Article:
Overcome with emotion, Lugendo broke down into tears. Later, he was forced to share his predicament with the school teachers. Most of them understood and exempted him from answering questions in class. In some cases, the teachers would let him respond by writing the answer on the blackboard.
The bullying from some classmates and other students did not stop. Many times, Lugendo wished he could wake up one morning and speak normally like everyone else. “Inside my head, my voice is clear and loud but whenever I open my mouth, every word becomes stuck on the tip of my tongue, unable to escape,” he says. “I am always happy but my lack of speech shatters my confidence.”
Lugendo is afraid of talking on phone and meeting new people. “I get embarrassed whenever I am explaining myself to people. And because I take time to say words, some people give me a mean look while others rush to ask what’s wrong with me. Others are impatient and always leave without me explaining myseld,” he says.
One time he recalls stopping a bodaboda rider and trying hard to give him directions to his destination.
“When he saw my trembling lips and eyes closed, he just rode off,” he says.
What he is doing about the disorder…
During his second year at university, Lugendo registered online as a member of the British Stammering Association, an organisation thatpromotes awareness of stammering, offers advice, information and support to all whose lives are affected by stammering, initiates and supports research into stammering and identifies and promotes effective therapies. The organisation sent him a self-therapy text book with information on overcoming his disorder.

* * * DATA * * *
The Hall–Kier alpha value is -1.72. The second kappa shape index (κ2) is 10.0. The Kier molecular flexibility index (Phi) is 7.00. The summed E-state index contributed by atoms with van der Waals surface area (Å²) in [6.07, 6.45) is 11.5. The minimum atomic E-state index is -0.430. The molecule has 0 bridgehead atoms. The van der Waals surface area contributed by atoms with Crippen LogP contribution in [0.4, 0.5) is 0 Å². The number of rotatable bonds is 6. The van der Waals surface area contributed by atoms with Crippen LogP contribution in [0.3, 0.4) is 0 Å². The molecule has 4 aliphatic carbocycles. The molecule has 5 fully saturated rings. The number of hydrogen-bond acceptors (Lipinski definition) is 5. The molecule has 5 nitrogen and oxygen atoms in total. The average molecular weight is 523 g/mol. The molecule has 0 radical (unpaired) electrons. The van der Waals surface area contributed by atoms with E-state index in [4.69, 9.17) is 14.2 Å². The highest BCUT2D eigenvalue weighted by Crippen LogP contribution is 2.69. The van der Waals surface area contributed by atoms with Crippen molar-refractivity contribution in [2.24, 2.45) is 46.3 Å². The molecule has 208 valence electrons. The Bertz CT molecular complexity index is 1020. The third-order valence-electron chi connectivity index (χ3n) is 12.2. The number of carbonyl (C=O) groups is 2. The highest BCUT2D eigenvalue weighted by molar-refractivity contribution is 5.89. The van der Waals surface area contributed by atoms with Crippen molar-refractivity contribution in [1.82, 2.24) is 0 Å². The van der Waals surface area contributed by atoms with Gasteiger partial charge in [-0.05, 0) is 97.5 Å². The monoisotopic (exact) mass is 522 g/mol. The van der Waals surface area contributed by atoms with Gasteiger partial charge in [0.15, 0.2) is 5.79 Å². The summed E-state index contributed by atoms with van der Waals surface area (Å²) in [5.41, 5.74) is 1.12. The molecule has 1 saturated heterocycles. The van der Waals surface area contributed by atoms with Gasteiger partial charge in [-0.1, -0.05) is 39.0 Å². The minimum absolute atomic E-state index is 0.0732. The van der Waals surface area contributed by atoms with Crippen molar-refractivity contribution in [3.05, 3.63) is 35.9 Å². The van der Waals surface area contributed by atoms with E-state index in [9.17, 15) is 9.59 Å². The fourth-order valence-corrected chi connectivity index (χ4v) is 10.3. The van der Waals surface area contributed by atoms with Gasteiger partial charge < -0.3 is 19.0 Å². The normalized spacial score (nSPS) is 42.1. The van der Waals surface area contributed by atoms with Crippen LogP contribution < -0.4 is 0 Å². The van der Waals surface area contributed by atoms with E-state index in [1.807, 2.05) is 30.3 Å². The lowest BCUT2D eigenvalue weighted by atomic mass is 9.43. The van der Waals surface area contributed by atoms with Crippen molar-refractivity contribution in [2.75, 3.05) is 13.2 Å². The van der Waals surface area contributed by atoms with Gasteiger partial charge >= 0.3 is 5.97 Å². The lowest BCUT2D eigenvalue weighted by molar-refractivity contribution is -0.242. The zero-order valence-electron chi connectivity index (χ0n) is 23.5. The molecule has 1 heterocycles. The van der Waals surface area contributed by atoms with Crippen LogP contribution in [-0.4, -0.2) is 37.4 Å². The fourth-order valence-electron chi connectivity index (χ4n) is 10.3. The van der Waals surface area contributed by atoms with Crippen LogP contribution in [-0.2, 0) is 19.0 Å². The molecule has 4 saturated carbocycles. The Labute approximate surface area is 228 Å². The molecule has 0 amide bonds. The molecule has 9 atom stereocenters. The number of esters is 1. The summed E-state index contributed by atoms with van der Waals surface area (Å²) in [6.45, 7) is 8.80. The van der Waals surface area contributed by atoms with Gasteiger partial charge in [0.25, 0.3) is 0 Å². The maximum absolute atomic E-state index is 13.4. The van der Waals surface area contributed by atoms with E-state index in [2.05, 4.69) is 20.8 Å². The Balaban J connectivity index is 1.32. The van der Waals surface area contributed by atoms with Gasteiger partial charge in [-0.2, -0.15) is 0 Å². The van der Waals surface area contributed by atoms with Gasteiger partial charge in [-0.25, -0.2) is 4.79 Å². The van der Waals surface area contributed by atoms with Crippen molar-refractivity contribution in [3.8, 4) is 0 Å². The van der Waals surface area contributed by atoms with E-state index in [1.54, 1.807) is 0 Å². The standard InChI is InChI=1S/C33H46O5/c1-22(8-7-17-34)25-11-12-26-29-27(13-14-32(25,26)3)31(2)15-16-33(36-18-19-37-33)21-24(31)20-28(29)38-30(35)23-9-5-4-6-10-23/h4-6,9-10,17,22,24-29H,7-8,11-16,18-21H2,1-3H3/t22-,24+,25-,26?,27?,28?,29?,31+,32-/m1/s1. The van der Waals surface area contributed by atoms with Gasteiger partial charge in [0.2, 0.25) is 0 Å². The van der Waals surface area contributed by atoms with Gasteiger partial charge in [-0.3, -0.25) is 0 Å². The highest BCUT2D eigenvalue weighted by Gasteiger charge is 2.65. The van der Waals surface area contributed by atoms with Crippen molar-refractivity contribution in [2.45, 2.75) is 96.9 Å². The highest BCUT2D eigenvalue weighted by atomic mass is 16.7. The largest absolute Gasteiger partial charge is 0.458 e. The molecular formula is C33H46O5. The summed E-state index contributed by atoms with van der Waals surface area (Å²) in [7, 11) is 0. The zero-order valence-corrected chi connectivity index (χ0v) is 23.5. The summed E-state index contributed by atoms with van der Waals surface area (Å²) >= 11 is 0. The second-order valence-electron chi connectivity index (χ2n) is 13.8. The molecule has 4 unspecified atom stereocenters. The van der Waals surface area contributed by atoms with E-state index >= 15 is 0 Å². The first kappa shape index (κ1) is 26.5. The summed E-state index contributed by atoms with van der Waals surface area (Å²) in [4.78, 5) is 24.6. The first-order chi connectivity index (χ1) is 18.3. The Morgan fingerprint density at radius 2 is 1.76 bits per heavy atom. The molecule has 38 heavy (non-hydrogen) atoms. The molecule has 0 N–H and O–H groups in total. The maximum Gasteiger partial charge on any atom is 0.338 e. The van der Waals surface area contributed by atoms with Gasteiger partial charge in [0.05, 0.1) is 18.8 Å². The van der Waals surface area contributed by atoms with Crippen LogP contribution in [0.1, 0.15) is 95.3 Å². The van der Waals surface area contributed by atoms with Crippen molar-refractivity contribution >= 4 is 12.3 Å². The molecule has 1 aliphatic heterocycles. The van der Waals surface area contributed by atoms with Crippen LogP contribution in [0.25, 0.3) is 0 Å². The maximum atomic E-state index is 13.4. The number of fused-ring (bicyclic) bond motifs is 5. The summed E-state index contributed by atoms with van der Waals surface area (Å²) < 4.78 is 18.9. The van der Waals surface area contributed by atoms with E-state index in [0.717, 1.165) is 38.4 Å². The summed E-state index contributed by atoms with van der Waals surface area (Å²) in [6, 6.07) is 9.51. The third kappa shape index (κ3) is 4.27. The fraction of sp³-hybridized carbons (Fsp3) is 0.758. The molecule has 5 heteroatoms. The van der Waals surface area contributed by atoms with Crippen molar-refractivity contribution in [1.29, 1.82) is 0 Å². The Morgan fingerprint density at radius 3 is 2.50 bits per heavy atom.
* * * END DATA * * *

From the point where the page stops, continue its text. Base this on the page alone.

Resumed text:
“The book has useful text on different aspects including the importance of admitting that one is a stammerer and how they can communicate to other people,” he says.
By coming out to share his story, Lugendo hopes to raise awareness about stammering especially on the misunderstanding and stigma surrounding it.
What you need to know about stammering?
Daniel Sseremba, a speech and language therapist volunteering at Mukisa Foundation, a prevention and rehabilitation centre for children with disabilities says:-
“Stammering can be referred to as a speech disorder where one does not talk fluently. They may take a prolonged amount of time mentioning particular words or sounds. The causes of stammering vary from one individual to another. Some people stammer because of the wiring of their brain, traumatic brain injuries, personality, influence from their environment, among other reasons. Others stammer because of limited confidence in expressing themselves. In some cases, some people may have an extreme stammering disorder than others whose situation may be mild. It is always important that stammerers mention their disorder to others so that they are not easily ignored. Whenever you get to know that a person stammers, always be patient and understanding towards them. And once they start to speak, they should not be interrupted as this often frustrates and annoys them. To stammerers, you can always visit speech and language therapists for professional help as well as read literary material on overcoming the disorder.”